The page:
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    English missing

    pronunciation of par excellence

    Subject

    pronunciation of par excellence

    Comment
    How do you pronounce par excellence in English?
    As the French do?
    Anglo-French?
    Treating the words as English words?
    Authorlate bird (666148) 24 Sep 16, 17:32
    Comment
    It's not the most common expression, so I can't draw on a recollection of having heard the term very often, but I'd go with a kind of hybrid pronounciation:

    "par" as in English; certainly with an English R
    "excellence" NOT as in English, but with the accent on the last syllable and with the N not pronounced, but the vowel nasalized (approaching the French).



    #1AuthorMartin--cal (272273) 24 Sep 16, 17:43
    Comment
    [pɑːr ˈɛks(ə)l(ə)ns]
    French: [paʀ ɛksɛ'lɑ̃s]
    #2AuthorReinhard W. (237443) 24 Sep 16, 17:44
    Comment
    I defer to #2, if that's what the dictionary says. (I may have been too influenced by a smattering of French.)
    #3AuthorMartin--cal (272273) 24 Sep 16, 17:46
    Comment
    I agree with Martin--cal.
    #4AuthorSpike BE (535528) 24 Sep 16, 18:19
    Comment
    +1
    #5Authorwienergriessler (925617) 24 Sep 16, 18:26
    Comment
    Die Franzosen binden die beiden Wörter. Ohne glottal stop.
    #6AuthorBraunbärin (757733) 24 Sep 16, 18:35
    Comment
    Re: 1 & 2: If I understand the dfinition in #1 correctly, I think you're actually saying the same thing (i.e. no need to defer!).

    Cambridge transcribes the pronunciation thus:
    UK / ˌpɑːrˌek.se ˈlɑ̃ːns / US / ˌpɑːrˌek.se ˈlɑ̃ːns /

    Oxford transcribes it thus:
    (UK) /pɑːr ˈɛks(ə)l(ə)ns/

    And when I click on the "play" button for the UK versions on the respective sites, they basically sound the same to me, despite the different transcription.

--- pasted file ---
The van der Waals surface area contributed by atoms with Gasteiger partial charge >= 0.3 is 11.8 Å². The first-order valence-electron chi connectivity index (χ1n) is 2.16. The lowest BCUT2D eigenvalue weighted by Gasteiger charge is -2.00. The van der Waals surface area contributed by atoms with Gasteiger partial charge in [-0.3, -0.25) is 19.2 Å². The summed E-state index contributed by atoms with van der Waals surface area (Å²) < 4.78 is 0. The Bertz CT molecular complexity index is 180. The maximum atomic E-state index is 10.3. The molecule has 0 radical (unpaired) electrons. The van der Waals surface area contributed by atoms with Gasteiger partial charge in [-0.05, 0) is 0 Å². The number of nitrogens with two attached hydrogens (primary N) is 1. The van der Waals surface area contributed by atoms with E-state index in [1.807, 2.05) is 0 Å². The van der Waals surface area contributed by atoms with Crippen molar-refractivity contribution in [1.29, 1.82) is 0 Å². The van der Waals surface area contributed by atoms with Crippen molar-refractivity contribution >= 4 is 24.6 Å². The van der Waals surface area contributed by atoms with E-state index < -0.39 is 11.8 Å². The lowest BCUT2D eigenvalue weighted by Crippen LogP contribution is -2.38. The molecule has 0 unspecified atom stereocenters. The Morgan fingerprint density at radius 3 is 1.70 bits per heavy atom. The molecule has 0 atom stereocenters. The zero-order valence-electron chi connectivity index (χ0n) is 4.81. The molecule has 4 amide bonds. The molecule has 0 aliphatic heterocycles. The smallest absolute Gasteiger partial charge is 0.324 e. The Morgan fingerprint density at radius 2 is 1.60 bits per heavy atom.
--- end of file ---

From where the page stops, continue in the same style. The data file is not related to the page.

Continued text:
#7AuthorSP (UK) (792698) 24 Sep 16, 18:43
    Comment
    ˈlɑ̃ːns

    is the pronunciation we all agree is right -- i.e., more or less like
    French, with a little more N. There is of course no glottal stop, and the R is English.

    The Oxford pronunciation cited in #7 (and #2a), with the first syllable accented and a schwa in the last syllable, is actually that for the English word 'excellence.' I can't imagine anyone using that pronunciation today in this French phrase, but maybe some BE speakers did at some time in history.
    #8Authorhm -- us (236141) 24 Sep 16, 20:43
    Comment
    I agree with hm -- us about the Oxford transcription which suggests that 'excellence' is pronounced entirely as in English: very strange.

    And Oxford's own audio pronunciation doesn't agree with its transcription - as SP (UK) has noted, in their 'UK' recordings Oxford and Cambridge both have the same pronunciation, with the nasal vowel.

    Cambridge too is inconsistent: its transcription places the main stress on the final syllable, while, in my opinion, its UK recording places it on the 'ex-', with a secondary stress on '-lence'.

    While I too would have said that I agree with Martin--cal in #1, I think that in Britain we do in fact often stress the 'ex-'.

    I wonder if, as a general rule, the audio recordings on these dictionary sites are more up-to-date than the transcriptions.
    #9AuthorHecuba - UK (250280) 24 Sep 16, 22:47
    SuggestionParr excelaans
    Comment
    Like #1 I think here in US Midwestom
    #10AuthorJoshuaCoppersmith (1143452) 25 Sep 16, 01:36
    Comment
    Anglo-French, I'd say. That's to say, with an English r and no nasalization (the last syllable like the first in 'answer'). Stress on the last syllable. That seems to be what #10 says too.
    #11Authorescoville (237761) 25 Sep 16, 09:48
    Comment
    I agree with Martin (#1): It's not the most common expression (in American usage).

    That said, I have heard it, though mostly on TV--and I have heard it pronounced in various ways.

    IMO, most Americans have never said or written the word(s)--though most would understand its general meaning--and very few would be sure of the correct pronunciation.

    I know what it means, but I think I have never attempted to use the expression, because I am unsure exactly how it is "supposed to be" pronounced. (It's remarkably easy, btw, to go through life without ever using this expression. ;-))
    #12AuthorHappyWarrior (964133) 25 Sep 16, 10:06
     
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